Thursday, March 30, 2006


Calvin and Hobbes taught one of my daughters to read. She pored over the cartoon treasuries until the bindings were shot and pages started falling out. I often thought how it would be fun to create a Calvin and Hobbes reading "curriculum" so I was delighted to find out about this textbook from the mid-1990's.

The Calvin and Hobbes comic strip ran from 1985-1995 and Bill Watterson allowed only two licensed items during that time: a 16 month wall calendar and this book, which was written by a speech pathologist and special education teacher in North Dakota. The license limited the print run of this book to 2500 copies with the stipulation that it only be advertised to school teachers. Here is part of the letter they wrote to Watterson, asking permission to publish this book:

"We are special educators in Tioga, North Dakota, and we are very aware of how your work speaks for all children as well as for those who have trouble articulating their experience in the world around them.

Several of the children we see have attention deficits or social difficulties. One boy said, "Calvin makes me see that I can laugh at the stuff that other people always nag me about!"

We have incorporated Calvin and Hobbes into our programs to help our students understand concepts like humor, puns, implied meaning, figurative language, sarcasm, facial expression; all the subtle language concepts that "make it or break it" for these children. So many of these kids use Calvin as a point of reference."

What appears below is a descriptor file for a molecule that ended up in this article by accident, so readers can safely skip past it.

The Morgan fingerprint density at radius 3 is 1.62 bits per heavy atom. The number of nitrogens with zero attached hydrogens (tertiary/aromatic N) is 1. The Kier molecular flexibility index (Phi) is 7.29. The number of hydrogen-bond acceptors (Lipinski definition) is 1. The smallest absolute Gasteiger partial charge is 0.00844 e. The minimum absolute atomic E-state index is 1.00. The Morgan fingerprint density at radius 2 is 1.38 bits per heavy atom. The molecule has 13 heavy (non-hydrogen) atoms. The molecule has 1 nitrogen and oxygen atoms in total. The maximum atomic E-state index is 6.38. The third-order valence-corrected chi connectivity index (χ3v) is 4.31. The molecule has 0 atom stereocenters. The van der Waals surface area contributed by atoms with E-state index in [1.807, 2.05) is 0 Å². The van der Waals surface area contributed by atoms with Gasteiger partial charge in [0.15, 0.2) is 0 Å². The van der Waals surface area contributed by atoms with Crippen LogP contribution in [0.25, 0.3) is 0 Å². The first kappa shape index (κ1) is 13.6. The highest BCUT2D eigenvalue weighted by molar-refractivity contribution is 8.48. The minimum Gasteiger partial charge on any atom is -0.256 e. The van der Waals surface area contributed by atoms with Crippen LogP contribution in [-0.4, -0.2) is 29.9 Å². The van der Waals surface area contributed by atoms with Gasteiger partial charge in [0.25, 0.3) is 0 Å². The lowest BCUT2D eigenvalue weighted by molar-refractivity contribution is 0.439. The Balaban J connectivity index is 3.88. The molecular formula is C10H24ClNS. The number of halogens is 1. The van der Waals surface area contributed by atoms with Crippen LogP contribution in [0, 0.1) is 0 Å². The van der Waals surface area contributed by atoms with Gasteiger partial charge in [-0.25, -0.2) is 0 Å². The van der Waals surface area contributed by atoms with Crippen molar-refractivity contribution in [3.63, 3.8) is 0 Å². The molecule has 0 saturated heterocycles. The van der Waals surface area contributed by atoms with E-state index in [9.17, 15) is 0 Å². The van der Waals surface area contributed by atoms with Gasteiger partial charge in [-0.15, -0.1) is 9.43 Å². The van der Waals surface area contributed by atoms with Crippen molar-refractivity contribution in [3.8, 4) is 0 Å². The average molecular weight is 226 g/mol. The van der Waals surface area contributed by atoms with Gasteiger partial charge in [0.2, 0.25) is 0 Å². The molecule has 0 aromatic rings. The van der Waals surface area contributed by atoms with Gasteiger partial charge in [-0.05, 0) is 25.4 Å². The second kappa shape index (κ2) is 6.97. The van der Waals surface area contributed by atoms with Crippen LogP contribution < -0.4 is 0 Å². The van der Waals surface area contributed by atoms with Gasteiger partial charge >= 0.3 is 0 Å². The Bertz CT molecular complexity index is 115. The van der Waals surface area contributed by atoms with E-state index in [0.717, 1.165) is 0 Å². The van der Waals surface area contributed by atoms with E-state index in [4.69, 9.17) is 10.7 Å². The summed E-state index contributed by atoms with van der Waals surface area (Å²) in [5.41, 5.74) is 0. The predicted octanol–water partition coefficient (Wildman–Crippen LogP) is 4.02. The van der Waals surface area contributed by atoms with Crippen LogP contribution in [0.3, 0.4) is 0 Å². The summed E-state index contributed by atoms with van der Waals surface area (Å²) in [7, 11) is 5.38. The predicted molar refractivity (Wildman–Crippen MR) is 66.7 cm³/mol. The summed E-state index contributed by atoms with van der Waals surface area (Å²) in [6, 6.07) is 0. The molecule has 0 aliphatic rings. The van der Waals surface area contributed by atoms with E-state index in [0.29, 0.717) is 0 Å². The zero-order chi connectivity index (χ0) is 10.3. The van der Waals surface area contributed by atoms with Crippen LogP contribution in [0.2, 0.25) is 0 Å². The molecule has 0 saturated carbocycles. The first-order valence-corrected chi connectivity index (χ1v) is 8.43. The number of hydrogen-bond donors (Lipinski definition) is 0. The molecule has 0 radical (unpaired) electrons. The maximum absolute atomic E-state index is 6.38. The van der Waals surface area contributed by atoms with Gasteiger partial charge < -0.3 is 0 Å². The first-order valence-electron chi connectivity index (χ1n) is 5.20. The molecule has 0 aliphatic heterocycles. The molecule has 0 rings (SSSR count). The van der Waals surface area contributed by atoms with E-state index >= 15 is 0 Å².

Here is a vocabulary list from Unit 1:

A. I'll crack
B. coronary
C. nail me
D. flay me
E. out of his mind
F. looking at the big scheme of things
G. stew in my own guilt
H. blow every capillary in his body

Here are some of the reading comprehension questions:

"In 'The Report', Calvin and Susie call each other several names that imply the other is not very smart. Fill in those phrases below."

"What do you think the principal meant when he said they had 'quite a file' on Calvin?"

"Calvin told Hobbes that he dropped the binoculars. Why was that an understatement?"

"Why wouldn't Calvin's idea to glue the binoculars work?"

"When Hobbes suggests that Calvin tell his mother, he disagrees. What phrase implies he's been in trouble with his mom before?"

(For more information and excerpts from this book click here)

This book recently sold on eBay for $365 so I will keep my eyes open for it because Wisconsin isn't that far from North Dakota, where it was published. I see that the same seller has another copy on eBay right now.
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Blogger Mimi said...

Bwahahahahahahaa! That's genius!

11:22 AM  

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